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J Commun Disord. 1998 May-Jun;31(3):231-43; quiz 243-4.

Comparative study of the phonology of preschool children prenatally exposed to cocaine and multiple drugs and non-exposed children.

Author information

1
Washington State University, Spokane 99204-0399, USA. madisonc@wsu.edu

Abstract

Cocaine and multiple drug abuse among young adults has spawned research interest in fetal exposure and the sequela of that exposure during the formative developmental years. Previous study of the language development of exposed children has not specifically addressed phonological acquisition. In the present study, the speech of 25 children prenatally exposed to cocaine and multiple drugs was analyzed and compared to that of 25 children who were not prenatally exposed to determine if differences were evident in their phonological patterns. The children ranged in age from 22 months to 51 months. The number and type of phonological processes produced, number of utterances needed to produce a 50-word sample, number of unintelligible words produced, and Home Observation for Measurement of the Environment (HOME) scores were recorded and analyzed. The use of cocaine and multiple drugs during pregnancy was associated with an increase in the use of phonological processes.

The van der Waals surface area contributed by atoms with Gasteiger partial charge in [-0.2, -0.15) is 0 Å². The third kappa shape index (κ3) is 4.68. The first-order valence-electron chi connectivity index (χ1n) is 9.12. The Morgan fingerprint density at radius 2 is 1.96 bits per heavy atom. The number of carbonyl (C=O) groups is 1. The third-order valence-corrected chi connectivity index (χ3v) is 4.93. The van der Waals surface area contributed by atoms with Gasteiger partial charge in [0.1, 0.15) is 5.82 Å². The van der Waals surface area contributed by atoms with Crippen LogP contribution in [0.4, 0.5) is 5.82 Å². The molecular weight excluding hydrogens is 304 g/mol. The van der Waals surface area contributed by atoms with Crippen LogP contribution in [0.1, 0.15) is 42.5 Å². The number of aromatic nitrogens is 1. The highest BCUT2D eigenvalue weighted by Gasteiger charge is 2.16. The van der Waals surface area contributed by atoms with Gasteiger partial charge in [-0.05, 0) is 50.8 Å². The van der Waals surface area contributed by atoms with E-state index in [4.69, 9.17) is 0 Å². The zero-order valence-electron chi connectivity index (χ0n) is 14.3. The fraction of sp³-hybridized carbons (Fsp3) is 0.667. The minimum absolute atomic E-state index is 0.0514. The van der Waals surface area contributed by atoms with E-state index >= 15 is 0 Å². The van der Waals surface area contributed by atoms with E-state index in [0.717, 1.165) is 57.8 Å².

PMID:
9621905
[Indexed for MEDLINE]

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